Business trends like bring your own device (BYOD) are forcing organizations to safely allow access to all kinds of applications and resources anytime, anywhere, and from any device.

According to research firm MarketsandMarkets, the demand for improved identity and access management (IAM) technology is estimated to grow from more than $5 billion this year to over $10 billion in 2018.

The explosive growth -- doubling of the market in five years -- will also fuel the move to more pervasive use of identity and access management as a service (IDaaS). The cloud variety of IAM will be driven on by the need for pervasive access and management over other cloud, mobile, and BYOD activities, as well as by the consumerization of IT and broader security concerns.

To explore the why and how of IDaaS, BriefingsDirect recently sat down with Paul Trulove, Vice President of Product Marketing at SailPoint Technologies in Austin, Texas, to explore the changing needs for -- and heightened value around -- improved IAM.

We also discover how new IDaaS offerings are helping companies far better protect and secure their information assets. The discussion is moderated by me, Dana Gardner, Principal Analyst at Interarbor Solutions. [Disclosure: SailPoint is a sponsor of BriefingsDirect podcasts.]

Here are some excerpts:
Gardner: The word "control" comes up so often when I talk to people about security and IT management issues, and companies seem to feel that they are losing control, especially with such trends as BYOD. How do companies regain that control, or do we need to think about this differently?

Trulove: The reality in today's market is that a certain level of control will always be required. But as we look at the rapid adoption of new corporate enterprise resources, things like cloud-based applications or mobile devices where you could access corporate information anywhere in the world at any time on any device, the reality is that we have to put a base level of controls in place that allow organizations to protect the most sensitive assets. But you have to also provide ready access to the data, so that the organizations can move at the pace of what the business is demanding today.

Gardner: The expectations of users has changed, they're used to having more of their own freedom. How is that something that we can balance, allow them to get the best of their opportunity and their productivity benefits, but at the same time, allow for the enterprise to be as low risk as possible?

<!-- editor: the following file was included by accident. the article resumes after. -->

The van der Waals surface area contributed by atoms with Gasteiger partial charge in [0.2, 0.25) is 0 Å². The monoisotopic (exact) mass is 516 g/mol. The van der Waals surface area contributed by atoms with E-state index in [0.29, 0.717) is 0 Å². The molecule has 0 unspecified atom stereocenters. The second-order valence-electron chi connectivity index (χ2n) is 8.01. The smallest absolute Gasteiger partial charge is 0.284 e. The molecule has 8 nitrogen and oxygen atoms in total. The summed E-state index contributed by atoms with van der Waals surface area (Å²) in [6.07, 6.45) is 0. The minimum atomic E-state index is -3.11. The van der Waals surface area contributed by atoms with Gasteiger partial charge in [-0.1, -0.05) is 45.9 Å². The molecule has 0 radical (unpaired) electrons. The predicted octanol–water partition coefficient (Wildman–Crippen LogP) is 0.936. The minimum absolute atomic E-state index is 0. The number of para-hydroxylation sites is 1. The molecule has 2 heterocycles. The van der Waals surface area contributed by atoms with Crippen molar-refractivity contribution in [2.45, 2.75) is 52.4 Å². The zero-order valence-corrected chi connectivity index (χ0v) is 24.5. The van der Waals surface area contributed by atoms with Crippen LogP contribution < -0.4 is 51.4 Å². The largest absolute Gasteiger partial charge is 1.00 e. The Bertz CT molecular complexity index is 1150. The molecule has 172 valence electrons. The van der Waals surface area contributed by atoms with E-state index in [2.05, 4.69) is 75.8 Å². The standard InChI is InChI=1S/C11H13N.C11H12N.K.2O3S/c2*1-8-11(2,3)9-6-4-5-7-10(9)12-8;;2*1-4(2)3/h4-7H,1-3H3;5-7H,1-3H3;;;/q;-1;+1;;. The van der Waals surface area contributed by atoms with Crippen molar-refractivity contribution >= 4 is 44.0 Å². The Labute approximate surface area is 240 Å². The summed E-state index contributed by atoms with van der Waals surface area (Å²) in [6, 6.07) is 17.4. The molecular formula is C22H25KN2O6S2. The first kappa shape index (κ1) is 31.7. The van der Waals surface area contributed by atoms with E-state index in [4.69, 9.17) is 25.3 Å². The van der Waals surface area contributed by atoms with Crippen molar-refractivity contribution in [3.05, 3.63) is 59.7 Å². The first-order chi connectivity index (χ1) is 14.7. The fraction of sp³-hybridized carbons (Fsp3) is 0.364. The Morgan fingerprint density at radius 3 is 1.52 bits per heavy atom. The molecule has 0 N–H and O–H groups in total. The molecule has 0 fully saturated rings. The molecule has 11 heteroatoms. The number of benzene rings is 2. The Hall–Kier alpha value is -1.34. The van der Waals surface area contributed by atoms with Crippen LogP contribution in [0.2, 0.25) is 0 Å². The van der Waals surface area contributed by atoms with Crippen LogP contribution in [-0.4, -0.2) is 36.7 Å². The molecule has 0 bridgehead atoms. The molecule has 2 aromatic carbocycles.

Trulove: That's the area that the organization has to find the right balance for their particular business that meets the internal demands, the external regulatory requirements, and really meet the expectations of their customer base. While the productivity aspect can't be ignored, taking a blind approach to allowing an individual end-user to begin to migrate structured data out of something like an SAP or other enterprise resource planning (ERP) systems, up to a personal account is something most organizations are just not going to allow.

Each organization has to step back, redefine the different types of policies that they're trying to put in place, and then put the right kind of controls that mitigate risk in terms of inappropriate acts, access to critical enterprise resources and data, but also allow the end user to have a little bit more control and little bit more freedom to do things that make them the most productive.

Uptake in SaaS

Gardner: We've seen a significant uptake in SaaS, certainly at the number of apps level, communications, and email, but it seems as if some of the infrastructure services around IAM are lagging. Is there a maturity issue here, or is it just a natural way that markets evolve? What's the case in understanding why the applications have gone fast, but we're now just embarking on IDaaS?

Trulove: We're seeing a common trend in IT if you look back over time, where a lot of the front-end business applications were the first to move to a new paradigm. Things like ERP and service resource management (SRM)-type applications have all migrated fairly quickly.

Over the last decade, we've really seen a lot of the sales management applications, like Salesforce and NetSuite come on as full force. Now, there are things like Workday and even some of the work force management becoming very popular. However, the infrastructure generally lagged for a variety of reasons.

In the IAM space, this is a critical aspect of enterprise security and risk management as it relates to guarding the critical assets of the organization. Security practitioners are going to look at new technology very thoroughly before they begin to move things like IAM out to a new delivery paradigm such as SaaS.

The other thing is that organizations right now are still fundamentally protecting internal applications. So there's less of a need to move your infrastructure out into the cloud until you begin to change the overall delivery paradigm for your internal application.
As customers implement more and more of their software out in the cloud, that's a good time for them to begin to explore IDaaS.

What we're seeing in the market, and definitely from a customer perspective, is that as customers implement more and more of their software out in the cloud, that's a good time for them to begin to explore IDaaS.